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A few words: from The Portland Alliance!


A Few Words

Northwest Alliance News
and The Portland Alliance Newspaper
Editorials, Commentary ~:~ Thinking Globally, Acting Locally


This is our 4th online issue of the Alliance for 2019. These are hard times and telling hard truths is even more important today.
Thanks for all of the journalists, writers, artists, musicians, commentators and columnists who contribute their efforts to this Newspaper.  We have updated, created and/or modified hundreds of pages in the Alliance since the Summer 2019 issue, and will continue with our efforts. January 2020 will include updates in Poetry, Fiction, Writing and the Creative Arts.

We can become the peace we seek. There are more of us.  

 Truth is absolute, truth is supreme, truth is never disposable in national political life  ~John Howard 


I have had more than enough of the war parties... The "thrill" of spending trillions killing millions for billionaires is long gone.


I am Union and have always been. As an editor, writer and journalist, I must be objective, but unions are how people organize to have a seat at the table. Unions were the force behind organizing a March for Freedom. Martin was standing with unions the day he was cut down by the federal government.

But here in Portland, we have a problem with the PDX police bureau union. The officers in this union need to understand that unions do not and cannot protect bad cops.

We need to tear the fascists down.


What the city of Portland needs is leadership. Our dangerous mayor,Ted Wheeler, is ostensibly the police commissioner. If the mayor were doing his job, he would fire officers who tell other officers to shoot black people. Those officers are breaking the law and should be fired and prosecuted for the crimes they commit. And unions have nothing to do with it.

The fools and tools on the police force who advocate racism, profiling, beatings and attacks and murders of citizens are breaking the law. They should be fired.And their union can have nothing to say about it. This is a matter of law.

We are fortunate that Chief Outlaw is leaving. Firing squads in homeless shelters are a bad idea. If she thinks "kicking butt" on nonviolent demonstrators exercising their civil rights is OK, she has another think coming. And if she feels entitled to beat and harass some of the most vulnerable among us, the homeless, regardless of what the mayor, police commissioner, city council and everyday people think or say... she should have been fired already.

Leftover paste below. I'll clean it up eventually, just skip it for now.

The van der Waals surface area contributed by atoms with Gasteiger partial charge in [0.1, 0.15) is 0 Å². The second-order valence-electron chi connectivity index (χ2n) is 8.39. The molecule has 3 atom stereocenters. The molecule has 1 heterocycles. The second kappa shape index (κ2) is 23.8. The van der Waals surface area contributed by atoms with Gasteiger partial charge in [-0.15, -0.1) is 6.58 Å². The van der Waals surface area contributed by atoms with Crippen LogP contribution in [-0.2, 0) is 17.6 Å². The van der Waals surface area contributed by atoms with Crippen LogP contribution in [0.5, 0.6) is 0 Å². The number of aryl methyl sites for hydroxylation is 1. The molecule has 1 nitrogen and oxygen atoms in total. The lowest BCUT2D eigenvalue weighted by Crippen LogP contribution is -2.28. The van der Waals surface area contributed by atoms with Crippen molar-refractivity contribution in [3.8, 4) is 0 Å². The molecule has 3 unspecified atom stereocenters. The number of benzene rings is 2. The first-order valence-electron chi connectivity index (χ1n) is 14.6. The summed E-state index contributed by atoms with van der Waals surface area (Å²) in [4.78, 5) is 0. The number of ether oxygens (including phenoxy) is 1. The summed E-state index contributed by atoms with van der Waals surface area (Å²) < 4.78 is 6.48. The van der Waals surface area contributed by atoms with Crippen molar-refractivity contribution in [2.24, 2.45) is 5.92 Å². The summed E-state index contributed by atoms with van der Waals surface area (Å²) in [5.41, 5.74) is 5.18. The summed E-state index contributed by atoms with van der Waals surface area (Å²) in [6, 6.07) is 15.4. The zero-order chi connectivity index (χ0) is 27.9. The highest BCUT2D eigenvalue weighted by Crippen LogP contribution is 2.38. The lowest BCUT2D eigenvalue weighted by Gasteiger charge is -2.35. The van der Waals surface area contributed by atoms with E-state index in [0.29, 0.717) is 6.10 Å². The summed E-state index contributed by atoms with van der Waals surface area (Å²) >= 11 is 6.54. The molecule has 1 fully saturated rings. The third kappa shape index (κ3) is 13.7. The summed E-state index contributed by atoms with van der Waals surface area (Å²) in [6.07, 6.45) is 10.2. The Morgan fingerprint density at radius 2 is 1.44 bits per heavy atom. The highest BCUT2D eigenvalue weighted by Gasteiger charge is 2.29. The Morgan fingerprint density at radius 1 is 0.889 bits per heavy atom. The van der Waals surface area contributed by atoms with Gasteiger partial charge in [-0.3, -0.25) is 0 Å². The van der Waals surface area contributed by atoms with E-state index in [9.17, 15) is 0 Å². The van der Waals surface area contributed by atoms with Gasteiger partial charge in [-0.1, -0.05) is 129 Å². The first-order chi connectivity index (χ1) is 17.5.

Everything must change!


These are not union issues. These are issues of PDX Police Bureau dysfunction and corruption. Those who commit these crimes should be prosecuted, not coddled. The mayor should be recalled. And any on the council who condone profiling, brutality, beatings and murder committed by police officers should be recalled, removed and/or replaced.

Assembling a firing squad in a homeless shelter and gunning down a husband and father with mental issues who poses no real threat... is murder, pure and simple. The officers who perpetrated this crime are still on the force.

Gunning down a kid crouched in hiding by shooting him in the forehead and twice in the chest is not protecting and serving. This is murder. We need to get these criminals off the street.

And unions have nothing to do with it.

in Solidarity, Tim Flanagan, associate editor  

Post Script: Revolution is the cure...


"And now we got a revolution

Cause I see the face of things to come

Yeah, your Constitution

Well, my friend, its gonna have to bend

I'm here to tell you about destruction

Of all the evil that will have to end.

Some folks are gonna get the notion

I know they'll say I'm preachin' hate

But if I have to swim the ocean

Well I would just to communicate

Its not as simple as talkin' jive

The daily struggle just to stay alive

Singin' about a revolution
Because we’re talkin’ about a change
It’s more than just evolution
Well you know you got to clean your brain
The only way we can stand, in fact